• Sólo con tu pareja

    Sólo con tu pareja


    This early film by Alfonso Cuaron is a middling sex comedy with an incredibly refined look. Though technically a comedy, I think there was only one joke in the entire runtime that I found genuinely clever and funny. Other than that, I sat stone-faced while watching these dull jokes being realized with an aesthetic beauty that it was undeserving of. It’s plotted interestingly enough to keep you engaged, but ultimately it feels hollow and it lacks substance. The situations are…

  • A Beautiful Day in the Neighborhood

    A Beautiful Day in the Neighborhood


    This is a really adorable movie. Lately I’ve been on a little bit of a cynical bend, and I initially started watching this movie with a very snobbish mindset. But it surprised me. It’s a very well made biopic and it has a lot of heart. The decision to lovingly recreate the Mr. Rogers TV show as a narrative framing device was such a beautifully rendered aesthetic. I responded a lot to it, and it paired well with the sensitivity…

  • The Chinese Violin

    The Chinese Violin


    Very cute and adorable Canadian animated short from the NFB. An inspiring tale about the immigrant experience. Almost made me smile 😊

  • A Boy Named Charlie Brown

    A Boy Named Charlie Brown


    This animated feature is three times as long as any of the Peanuts holiday specials, and yet it somehow has even less plot than any of them. It feels like a half hour special that’s been padded out with weird artsy montages.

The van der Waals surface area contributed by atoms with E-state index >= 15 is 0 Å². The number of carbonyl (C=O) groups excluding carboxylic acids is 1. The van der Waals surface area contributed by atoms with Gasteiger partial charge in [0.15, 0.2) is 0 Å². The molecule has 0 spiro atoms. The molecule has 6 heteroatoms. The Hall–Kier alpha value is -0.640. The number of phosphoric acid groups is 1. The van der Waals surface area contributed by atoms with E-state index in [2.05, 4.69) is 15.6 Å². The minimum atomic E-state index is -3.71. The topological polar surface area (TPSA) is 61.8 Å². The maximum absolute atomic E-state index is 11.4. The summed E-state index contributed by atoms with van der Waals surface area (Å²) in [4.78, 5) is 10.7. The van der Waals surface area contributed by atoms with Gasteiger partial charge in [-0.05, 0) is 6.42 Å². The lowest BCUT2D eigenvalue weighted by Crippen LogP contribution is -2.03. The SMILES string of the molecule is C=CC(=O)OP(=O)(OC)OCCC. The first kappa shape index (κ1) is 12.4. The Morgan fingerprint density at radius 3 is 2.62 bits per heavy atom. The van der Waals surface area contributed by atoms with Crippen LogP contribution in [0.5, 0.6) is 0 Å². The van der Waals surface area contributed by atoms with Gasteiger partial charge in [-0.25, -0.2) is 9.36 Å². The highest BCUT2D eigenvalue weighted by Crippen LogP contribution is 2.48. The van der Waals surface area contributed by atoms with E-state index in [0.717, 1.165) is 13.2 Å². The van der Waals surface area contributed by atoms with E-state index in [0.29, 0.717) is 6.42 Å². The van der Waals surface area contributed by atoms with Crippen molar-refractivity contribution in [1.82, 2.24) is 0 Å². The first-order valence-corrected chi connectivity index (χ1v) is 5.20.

The little explorations of themes like what it’s like being a talentless failure and that of trying to make something of yourself are very fascinating and amusing, even if they’re not always at the forefront of the cartoon.…

  • Pickpocket



    A down-to-earth character study. Xiao Wu tells the endearing tale of a lonesome pickpocket, hounded by authority and forgotten by his colleagues, who forges an unexpected relationship with a lowly karaoke bar singer. It paints a sad picture of this petty criminal as the old world he once knew begins to crumble and his life starts to unravel.

    The film’s deliberately distanced filming of these two losers living on the fringes of late 90s China creates a unique and emotional…

  • La Chinoise

    La Chinoise


    An interesting little novelty film from Godard. It’s centered around a bunch of young, good looking French actors (including a grown up Antoine Doinel from The 400 Blows), as they sit around a Parisian apartment discussing Maoist ideology and class-conscious revolution. The dialogue is a mix between Marxist-Leninist discourse and cryptic, pseudo-poetic back-and-forths between men and women concerning their passions and hopes. You can feel a lot of Jacques Rivette influence in this film.

    The music of the film is…